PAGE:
SAVIDGE: You think they'd let it all out at once? Over time.
KEILAR: Next in the CNN NEWSROOM, New Jersey's governor, he makes a decision on medical marijuana for sick kids.
And a message for the mayor who refuses to resign. I wonder if he saw it. I'm talking with the San Diego journalist about Mayor Bob Filner's big troubles.
KEILAR: A group of San Diego voters plans to start a recall drive tomorrow. They want Mayor Bob Filner out of office. He refuses to quit despite 16 women now who paint a picture of mayor Filner as a serial sexual harasser, the latest, a 67-year-old grandmother who works at city hall.
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SHANNON: He came up to me without any warning when I was outside going home, and hugged me and kissed me. And I was appalled. I was shocked, and it's not something that I thought that the mayor would ever do.
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KEILAR: All right, let's go ahead and bring in Trent Seibert, he's an investigative reporter for "The San Diego Union Tribune." Thanks for being with us. Tell us a little bit about what Peggy Shannon is alleging here. She said the mayor kissed her on the lips. What else is she saying happened?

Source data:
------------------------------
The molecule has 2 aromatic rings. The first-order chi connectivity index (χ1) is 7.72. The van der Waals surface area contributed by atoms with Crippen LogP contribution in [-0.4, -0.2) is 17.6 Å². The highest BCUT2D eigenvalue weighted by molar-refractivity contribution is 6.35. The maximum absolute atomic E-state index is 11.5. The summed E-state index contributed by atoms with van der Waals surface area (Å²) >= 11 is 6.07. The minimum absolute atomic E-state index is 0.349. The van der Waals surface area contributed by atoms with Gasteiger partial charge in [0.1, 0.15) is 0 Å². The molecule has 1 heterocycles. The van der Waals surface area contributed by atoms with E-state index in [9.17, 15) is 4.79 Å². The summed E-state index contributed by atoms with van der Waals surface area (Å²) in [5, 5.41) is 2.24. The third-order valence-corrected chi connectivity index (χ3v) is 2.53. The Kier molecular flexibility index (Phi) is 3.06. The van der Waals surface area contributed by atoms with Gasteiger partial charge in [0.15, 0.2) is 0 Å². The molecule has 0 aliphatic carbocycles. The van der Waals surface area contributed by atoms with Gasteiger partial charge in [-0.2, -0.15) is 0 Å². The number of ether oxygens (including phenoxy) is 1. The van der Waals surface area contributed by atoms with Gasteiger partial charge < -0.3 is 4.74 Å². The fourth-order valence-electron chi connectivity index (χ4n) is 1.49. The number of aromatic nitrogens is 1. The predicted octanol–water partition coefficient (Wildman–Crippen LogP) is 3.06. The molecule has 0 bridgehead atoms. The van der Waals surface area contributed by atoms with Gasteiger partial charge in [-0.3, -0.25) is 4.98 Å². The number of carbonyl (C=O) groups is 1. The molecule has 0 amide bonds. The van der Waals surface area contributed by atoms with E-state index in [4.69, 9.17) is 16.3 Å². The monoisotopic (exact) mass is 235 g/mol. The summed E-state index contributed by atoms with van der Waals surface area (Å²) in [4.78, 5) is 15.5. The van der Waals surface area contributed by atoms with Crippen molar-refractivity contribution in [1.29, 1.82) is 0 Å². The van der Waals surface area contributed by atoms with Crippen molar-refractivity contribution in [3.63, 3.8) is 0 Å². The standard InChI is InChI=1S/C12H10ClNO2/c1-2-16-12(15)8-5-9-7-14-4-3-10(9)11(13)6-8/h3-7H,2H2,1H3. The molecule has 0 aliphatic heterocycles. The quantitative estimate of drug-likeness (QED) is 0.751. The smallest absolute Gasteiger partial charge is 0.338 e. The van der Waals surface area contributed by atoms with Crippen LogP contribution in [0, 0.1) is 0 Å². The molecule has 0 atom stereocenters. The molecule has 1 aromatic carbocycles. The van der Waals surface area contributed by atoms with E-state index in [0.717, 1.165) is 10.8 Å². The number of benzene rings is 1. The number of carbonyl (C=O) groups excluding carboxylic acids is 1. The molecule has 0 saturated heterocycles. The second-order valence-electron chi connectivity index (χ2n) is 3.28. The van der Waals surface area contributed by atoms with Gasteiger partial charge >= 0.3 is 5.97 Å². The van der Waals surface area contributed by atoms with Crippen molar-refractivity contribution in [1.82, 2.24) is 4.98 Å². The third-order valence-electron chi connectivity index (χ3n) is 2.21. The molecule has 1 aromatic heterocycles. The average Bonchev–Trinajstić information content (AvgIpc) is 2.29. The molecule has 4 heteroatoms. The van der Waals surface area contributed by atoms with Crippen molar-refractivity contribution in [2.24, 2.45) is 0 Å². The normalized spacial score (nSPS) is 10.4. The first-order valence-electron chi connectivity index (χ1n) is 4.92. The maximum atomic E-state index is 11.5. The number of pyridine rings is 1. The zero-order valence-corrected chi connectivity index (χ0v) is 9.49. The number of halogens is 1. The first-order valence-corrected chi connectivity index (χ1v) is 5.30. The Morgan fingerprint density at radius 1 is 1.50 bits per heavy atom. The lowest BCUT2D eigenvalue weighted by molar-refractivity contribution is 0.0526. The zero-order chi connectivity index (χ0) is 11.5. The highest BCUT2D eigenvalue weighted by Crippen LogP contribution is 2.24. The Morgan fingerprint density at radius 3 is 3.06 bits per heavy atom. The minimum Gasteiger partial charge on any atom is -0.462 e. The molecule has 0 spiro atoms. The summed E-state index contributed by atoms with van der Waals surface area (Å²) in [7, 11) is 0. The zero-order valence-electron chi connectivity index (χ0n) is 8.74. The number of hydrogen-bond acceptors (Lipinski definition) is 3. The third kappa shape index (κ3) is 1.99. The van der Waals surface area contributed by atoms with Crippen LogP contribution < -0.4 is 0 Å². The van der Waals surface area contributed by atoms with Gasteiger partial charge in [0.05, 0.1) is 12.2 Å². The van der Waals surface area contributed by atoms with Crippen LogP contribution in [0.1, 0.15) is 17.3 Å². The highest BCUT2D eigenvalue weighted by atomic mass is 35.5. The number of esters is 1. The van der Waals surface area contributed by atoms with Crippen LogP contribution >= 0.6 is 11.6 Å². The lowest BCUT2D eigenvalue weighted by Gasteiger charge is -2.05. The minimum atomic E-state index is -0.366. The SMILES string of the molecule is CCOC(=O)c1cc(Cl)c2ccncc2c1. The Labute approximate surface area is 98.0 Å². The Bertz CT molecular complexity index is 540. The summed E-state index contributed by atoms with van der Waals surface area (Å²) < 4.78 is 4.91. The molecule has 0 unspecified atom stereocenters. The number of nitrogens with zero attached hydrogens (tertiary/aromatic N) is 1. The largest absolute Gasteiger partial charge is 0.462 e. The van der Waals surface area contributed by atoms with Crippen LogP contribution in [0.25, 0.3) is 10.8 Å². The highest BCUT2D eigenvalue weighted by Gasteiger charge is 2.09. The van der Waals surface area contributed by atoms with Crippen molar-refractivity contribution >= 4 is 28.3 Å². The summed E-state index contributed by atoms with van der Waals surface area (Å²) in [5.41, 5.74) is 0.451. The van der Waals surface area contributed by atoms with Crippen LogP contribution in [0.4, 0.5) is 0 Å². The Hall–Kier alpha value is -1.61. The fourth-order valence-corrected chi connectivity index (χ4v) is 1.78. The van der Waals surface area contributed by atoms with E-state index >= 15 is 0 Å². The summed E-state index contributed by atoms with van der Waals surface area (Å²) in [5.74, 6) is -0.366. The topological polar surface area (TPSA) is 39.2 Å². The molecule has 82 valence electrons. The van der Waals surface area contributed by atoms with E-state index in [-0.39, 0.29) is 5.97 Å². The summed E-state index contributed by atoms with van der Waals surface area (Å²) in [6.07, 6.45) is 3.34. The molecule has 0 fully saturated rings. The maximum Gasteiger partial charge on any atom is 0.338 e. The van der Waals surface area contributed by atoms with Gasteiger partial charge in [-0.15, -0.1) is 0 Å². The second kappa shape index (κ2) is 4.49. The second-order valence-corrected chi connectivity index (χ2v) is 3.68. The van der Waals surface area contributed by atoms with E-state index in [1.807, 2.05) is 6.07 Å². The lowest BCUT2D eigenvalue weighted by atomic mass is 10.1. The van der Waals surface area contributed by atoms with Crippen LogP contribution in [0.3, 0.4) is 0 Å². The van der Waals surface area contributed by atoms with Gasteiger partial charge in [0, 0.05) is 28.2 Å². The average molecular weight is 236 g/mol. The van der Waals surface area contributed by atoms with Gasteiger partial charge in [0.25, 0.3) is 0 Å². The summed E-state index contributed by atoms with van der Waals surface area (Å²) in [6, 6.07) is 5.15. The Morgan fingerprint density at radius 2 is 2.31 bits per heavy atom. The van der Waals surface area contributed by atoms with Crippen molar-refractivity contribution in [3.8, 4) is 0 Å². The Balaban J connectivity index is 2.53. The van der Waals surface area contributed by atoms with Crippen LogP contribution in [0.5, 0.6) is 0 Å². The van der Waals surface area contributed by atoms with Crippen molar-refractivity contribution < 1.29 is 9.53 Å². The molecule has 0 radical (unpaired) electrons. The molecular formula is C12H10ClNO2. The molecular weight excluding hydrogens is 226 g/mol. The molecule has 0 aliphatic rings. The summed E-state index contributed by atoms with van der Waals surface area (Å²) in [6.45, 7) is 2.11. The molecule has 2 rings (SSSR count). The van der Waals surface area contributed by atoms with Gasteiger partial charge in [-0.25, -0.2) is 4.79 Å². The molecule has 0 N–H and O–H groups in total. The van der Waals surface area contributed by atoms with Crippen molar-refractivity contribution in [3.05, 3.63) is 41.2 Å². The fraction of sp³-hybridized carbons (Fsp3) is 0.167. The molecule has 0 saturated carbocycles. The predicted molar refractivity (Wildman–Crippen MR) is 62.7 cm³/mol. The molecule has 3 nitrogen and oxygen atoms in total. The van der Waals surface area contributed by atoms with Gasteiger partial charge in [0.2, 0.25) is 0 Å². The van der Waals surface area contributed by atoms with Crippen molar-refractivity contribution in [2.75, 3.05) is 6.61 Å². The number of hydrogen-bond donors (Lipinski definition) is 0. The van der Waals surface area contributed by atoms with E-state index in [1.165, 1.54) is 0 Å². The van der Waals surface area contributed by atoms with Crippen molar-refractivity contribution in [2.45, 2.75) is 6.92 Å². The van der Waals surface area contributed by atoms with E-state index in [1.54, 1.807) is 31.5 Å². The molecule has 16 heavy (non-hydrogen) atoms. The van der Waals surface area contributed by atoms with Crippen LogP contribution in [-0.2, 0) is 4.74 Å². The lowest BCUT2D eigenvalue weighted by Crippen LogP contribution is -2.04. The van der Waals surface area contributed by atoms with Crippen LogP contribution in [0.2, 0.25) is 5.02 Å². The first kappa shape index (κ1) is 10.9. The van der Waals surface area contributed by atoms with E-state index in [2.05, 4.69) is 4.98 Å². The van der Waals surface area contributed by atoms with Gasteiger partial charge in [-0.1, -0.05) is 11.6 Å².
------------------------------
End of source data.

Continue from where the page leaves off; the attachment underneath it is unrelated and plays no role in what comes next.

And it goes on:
TRENT SEIBERT, INVESTIGATIVE REPORTER, "THE SAN DIEGO UNION TRIBUNE": We're hearing the same story over and over again with this mayor. We have over a dozen -- we have almost lost count, quite frankly, of the sheer amount of women that have come forth with allegations about this mayor.
And it's the same M.O. every time. We have a mayor who is either groping is the allegation or the sloppy kisses. It's -- frankly, it's bizarre, and it's never ending. It just doesn't seem to stop. I'm afraid to go home at night because a new woman might come forward with new allegations.
KEILAR: I know, it does seem like the number just keeps ticking up and up. We've heard of the Filner headlock. There seems to be this M.O. And so there's this pattern that's being painted, allegations of sexual harassment, but now also allegations of financial misconduct. Can you tell us about that and also how that may affect --
SEIBERT: Yes, absolutely. I think that the sexual harassment allegations have been the most titillating, they've captured the national headlines. But underlying all that have been a couple of financial improprieties we've been digging into that may actually be more harmful in a criminal sense potentially. The mayor has had some real problems with his credit card, for example. He went on a spending spree it looks like, racking up thousands of dollars in charges, not all related to the city. So many charges, and he didn't apparently have the receipts for these charges, the credit card actually canceled his credit card because it was at one point four months in arrears.